British tear up Agreement
Gerry Adams says that he has been given no indication that the British government will put back in place the institutions which it unilaterally suspended last Friday. The Sinn Féin President was speaking after he, accompanied by Martin McGuinness, Bairbre de Brún and Seán Crowe, met with British prime minister Tony Blair, Irish Taoiseach Bertie Ahern, Irish Foreign Minister Brian Cowen and Secretary of State Peter Mandelson, at Downing Street in London on Wednesday, 16 February. Adams said that he had gleaned no sense of the calamity brought to the process by the British government's unilateral decision to bring down the institutions.
The Sinn Féin leaders were in London in another round of intensive efforts to salvage what remains of the Good Friday Agreement. Gerry Adams had been due to visit London anyway to brief members of the Middle East press in London and to address a meeting of Jubilee 2000, which campaigns for an end to third world debt.
Sinn Féin's dismay and frustration at the collapsing by Peter Mandelson of the Assembly in order to secure David Trimble's position was apparent at a press conference given by Adams prior to the Downing Street meeting. The Sinn Féin President told reporters that his party would need to consider very carefully whether, in the light of the collapse, it had any further role to play in resolving the arms question over and above the obligations of the Good Friday Agreement, given the repeated and serious ``body blows'' it had received over the past years in its attempts to move the process forward.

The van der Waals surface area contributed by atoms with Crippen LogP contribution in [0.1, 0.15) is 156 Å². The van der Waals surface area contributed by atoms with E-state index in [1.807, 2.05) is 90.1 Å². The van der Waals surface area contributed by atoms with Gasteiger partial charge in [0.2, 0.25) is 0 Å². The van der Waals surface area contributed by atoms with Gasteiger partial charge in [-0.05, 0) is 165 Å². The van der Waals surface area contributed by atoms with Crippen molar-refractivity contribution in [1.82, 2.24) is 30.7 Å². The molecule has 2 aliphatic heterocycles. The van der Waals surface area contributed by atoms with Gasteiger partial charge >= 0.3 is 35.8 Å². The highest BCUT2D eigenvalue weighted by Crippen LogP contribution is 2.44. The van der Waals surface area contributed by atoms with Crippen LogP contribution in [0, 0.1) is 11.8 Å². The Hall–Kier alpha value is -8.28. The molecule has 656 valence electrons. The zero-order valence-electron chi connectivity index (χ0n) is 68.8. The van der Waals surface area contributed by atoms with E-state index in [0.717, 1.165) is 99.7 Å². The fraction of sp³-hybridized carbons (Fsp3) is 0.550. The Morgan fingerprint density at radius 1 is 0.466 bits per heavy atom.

Whilst he was reluctant at that point to comment on the news that Tony Blair had already made a decision not to reinstate the Assembly until the IRA has provided a ``timetable'' of how and when it would decommission, Gerry Adams said:
``Already, Downing Street have moved outside the remit of the Good Friday Agreement when Peter Mandelson collapsed the institutions. There is no legal basis whatsoever for this and it is that which has created this very difficult situation for everyone.
``Our objective is - and the only objective of the two governments should be - the putting back in place of the institutions as soon as possible. We cannot make progress in a political vacuum.''
Asked if the position taken by the IRA had made his own job more difficult, Gerry Adams said:
``No, I don't think it makes my job more difficult. The evidence of the IRA's commitment is five years of cessation. The fact is that it moved in the first place to actually enter into discussions with the de Chastelain Commission. In the last two weeks, it issued two public statements, which were completely ignored by the government, and its representative put forward propositions to the Commission which led the de Chastelain Commission to issue a report in which it said that it had the basis to fulfil its remit. The British government rejected those proposals.''
Regarding the meeting with Blair and Ahern, he commented that ``this meeting comes on the back of the failure of the British Government to take the process forward. There may be some suggestion that by coaxing or cajoling or stonewalling with Sinn Féin that Sinn Féin will be able to move forward again because the whole process has been one of republicans taking initiatives. We have no room at all in this situation, given the failure of our initiatives. The only breakthrough which can make politics work is a return of the institutions.